If you need a horn suitable for marching band, hold on to your Yamaha.  If it gives you specific problems in certain parts of the scale, they might be related to leaks.  Get them fixed.  It might never be a horn that you love, but you can at least make sure it's a horn that doesn't get in your way.


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    1. by Ya Boi Ike
      (19 posts)

      3 months ago

      Re: Tenor Saxophone Upgrade

      The Keilwerth Shadow is also sold on Kessler's website, so it includes their return policy and incredible financing. At $98 a month, it actually seems like a great and affordable option, and I'm loving everything I hear of them (in a very literal sense). I've boiled down my best choices to either the Keilwerth or the Kessler. Do you know any specifics about why one of them might be a better choice?
      The only problem is running the risk of them getting banged up in marching band. While I could use a school instrument for marching, I'd rather attempt to find a good warranty that would cover that, if possible. I don't want to skip out on a much-needed upgrade just because I'm scared of hurting it, though

      Reply To Post


      1. by GFC
        (716 posts)

        3 months ago

        Re: Tenor Saxophone Upgrade

        I doubt that a warranty would cover the sort of damage that tends to occur in marching band situations, and damage would still be a bummer even if it did.  Your Yamaha or a school horn really is the best option for that situation.

        Kessler is a conscientious supplier with good horns under their house brand.  I have my doubts that they would satisfy your desire for what you hear from the Keilwerth, but I suppose there would be no harm in trying one out on trial-return.

        If you want a house-brand horn with a deeper-than-average sound, I would suggest the Barone Vintage.  The lack of house financing should not be a deal breaker for the price at which they sell.

        Reply To Post


        1. by Ya Boi Ike
          (19 posts)

          3 months ago

          Re: Tenor Saxophone Upgrade

          Well the other ones are cheap, but my mom's not going to get me a new one just for a cheap average price. But a high end brand that's in near perfect condition for about $3200 cheaper than a brand new one is practically a steal, and it's my best selling point. I have to talk to my dad and see what he says though, and he plays an instrument so he's more inclined to say yes. If he can own four guitars, I think I deserve a second saxophone lol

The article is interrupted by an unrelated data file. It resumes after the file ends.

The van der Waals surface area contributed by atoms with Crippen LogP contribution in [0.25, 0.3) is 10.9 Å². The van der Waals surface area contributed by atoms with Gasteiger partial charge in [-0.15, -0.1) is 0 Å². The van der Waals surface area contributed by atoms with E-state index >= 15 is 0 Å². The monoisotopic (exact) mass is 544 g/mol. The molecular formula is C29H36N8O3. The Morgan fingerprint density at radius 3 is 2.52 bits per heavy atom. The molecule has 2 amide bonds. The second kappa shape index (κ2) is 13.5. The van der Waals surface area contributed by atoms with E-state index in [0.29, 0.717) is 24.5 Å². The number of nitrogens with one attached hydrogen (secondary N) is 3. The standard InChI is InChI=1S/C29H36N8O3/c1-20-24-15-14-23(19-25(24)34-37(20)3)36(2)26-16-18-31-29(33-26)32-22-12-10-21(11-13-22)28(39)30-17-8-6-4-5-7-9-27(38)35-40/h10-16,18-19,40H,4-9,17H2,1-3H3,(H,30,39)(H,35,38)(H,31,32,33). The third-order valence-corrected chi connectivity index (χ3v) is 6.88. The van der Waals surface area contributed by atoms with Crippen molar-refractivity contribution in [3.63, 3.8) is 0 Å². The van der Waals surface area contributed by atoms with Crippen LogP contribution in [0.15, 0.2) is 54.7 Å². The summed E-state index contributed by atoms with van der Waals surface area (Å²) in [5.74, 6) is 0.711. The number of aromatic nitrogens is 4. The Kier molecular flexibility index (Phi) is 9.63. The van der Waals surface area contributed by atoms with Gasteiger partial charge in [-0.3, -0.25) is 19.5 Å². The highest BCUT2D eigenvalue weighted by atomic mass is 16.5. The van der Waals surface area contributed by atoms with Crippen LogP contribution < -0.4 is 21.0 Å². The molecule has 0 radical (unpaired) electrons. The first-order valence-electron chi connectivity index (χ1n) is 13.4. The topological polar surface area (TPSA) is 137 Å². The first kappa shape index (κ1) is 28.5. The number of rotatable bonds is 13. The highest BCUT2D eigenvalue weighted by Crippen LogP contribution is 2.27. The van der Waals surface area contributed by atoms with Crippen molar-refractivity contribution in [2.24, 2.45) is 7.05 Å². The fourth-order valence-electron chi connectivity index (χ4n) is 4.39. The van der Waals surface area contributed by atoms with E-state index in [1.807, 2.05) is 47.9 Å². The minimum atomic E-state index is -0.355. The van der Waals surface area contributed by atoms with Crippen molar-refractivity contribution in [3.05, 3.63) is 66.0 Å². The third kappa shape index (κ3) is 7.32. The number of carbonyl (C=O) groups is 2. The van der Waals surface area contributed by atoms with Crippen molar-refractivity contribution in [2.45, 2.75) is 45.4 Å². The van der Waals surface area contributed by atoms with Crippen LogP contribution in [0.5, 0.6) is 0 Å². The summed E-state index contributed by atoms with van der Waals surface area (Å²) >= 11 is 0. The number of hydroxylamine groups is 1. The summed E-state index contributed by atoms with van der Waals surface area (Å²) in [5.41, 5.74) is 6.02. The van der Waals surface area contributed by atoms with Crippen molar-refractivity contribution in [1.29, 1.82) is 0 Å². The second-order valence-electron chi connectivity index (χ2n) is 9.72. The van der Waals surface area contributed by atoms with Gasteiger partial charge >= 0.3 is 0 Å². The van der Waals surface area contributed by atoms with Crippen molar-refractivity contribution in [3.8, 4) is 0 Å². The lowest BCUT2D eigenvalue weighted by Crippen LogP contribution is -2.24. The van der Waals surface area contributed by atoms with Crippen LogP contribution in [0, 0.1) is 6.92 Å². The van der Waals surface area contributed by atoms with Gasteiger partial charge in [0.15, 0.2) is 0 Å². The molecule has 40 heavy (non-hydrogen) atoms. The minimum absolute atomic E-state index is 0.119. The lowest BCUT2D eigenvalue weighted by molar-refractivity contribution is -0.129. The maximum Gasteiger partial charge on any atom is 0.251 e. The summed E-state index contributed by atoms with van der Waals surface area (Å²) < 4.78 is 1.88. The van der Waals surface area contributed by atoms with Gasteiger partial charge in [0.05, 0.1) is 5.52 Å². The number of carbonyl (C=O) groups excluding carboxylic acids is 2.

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        2. by GFC
          (716 posts)

          3 months ago

          Re: Tenor Saxophone Upgrade

          If you're looking for support for your idea that you must have the Keilwerth now, you're not getting it here.  Four grand is a serious amount of dough even for a professional.  A dream horn is for most people a long-term endeavor worth saving your own money for (and your parents might look upon it more favorably if you had skin in the game).  There will be other used Keilwerths in the market.  




          Reply To Post


        3. by Ya Boi Ike
          (19 posts)

          3 months ago

          Re: Tenor Saxophone Upgrade

          Forgive me if I sound stupid, but what do you mean by "skin in the game?" Also that Keilwerth is sold, so too late now :/

          Reply To Post


        4. by GFC
          (716 posts)

          3 months ago

          Re: Tenor Saxophone Upgrade

          The Keilwerth is sold?  Lucky you!  Now you can engage in a level-headed process for upgrading from your Yamaha, unfettered by impulsive decisions.  

          "Skin in the game" is a term for financial commitment.  If the folks knew you were working to save some cash for your dream horn, they might take your desire more seriously.  

          The Barone Vintage is an excellent value that seems to have a good chance of scratching that itch you were looking to the Keilwerth for.  You could contact Phil and ask him if he thinks it would be a good match for your sound concept and if so, try one out.  

          Kessler used to sell a horn called the "Sonus" that has been compared to the Keilwerth.  You could ask them if they're planning to sell them again.  

          That's about it for affordable new horns to suit your taste that I can think of.  But your options increase dramatically if you're willing to consider used.

          Reply To Post


      2. by Ya Boi Ike
        (19 posts)

        3 months ago

        Re: Tenor Saxophone Upgrade

        Even though I do perform in Marching Band, it's just about the lowest of my priorities. I'm more of a concert person and I play all sorts of styles, mostly jazz and classical. And that recquires a more focused, truly saxophone sound that my YTS doesn't offer, if that makes sense. I'm all about playing at my absolute best, which is why I'm looking into the Keilwerth

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        1. by bjroosevelt
          (47 posts)

          3 months ago

          Re: Tenor Saxophone Upgrade

          Are you still trying to figure out the best saxophone for you via the internet?   

          Reply To Post


          1. by Ya Boi Ike
            (19 posts)

            3 months ago

            Re: Tenor Saxophone Upgrade

            Well the Keilwerth is pretty much my best option. My mom doesn't want to upgrade yet despite all my reasonings, so an incredible steal that won't last long is pretty much my best selling point. I'm going to talk to my father about it though and see what he says, because he plays a musical instrument too.

            Reply To Post


        2. by kelsey
          (930 posts)

          3 months ago

          Re: Tenor Saxophone Upgrade

          I only play Selmers and Yamahas. I have a Mark Vl tenor and a Yamaha YTS purple logo 62 tenor as a backup, a Reference 54 selmer alto and a Selmer Mark Vl alto. The Selmers are expensive horns so if I didn't do music for a living as I do I guess I'd play Yamahas! 

          Barry Kelsey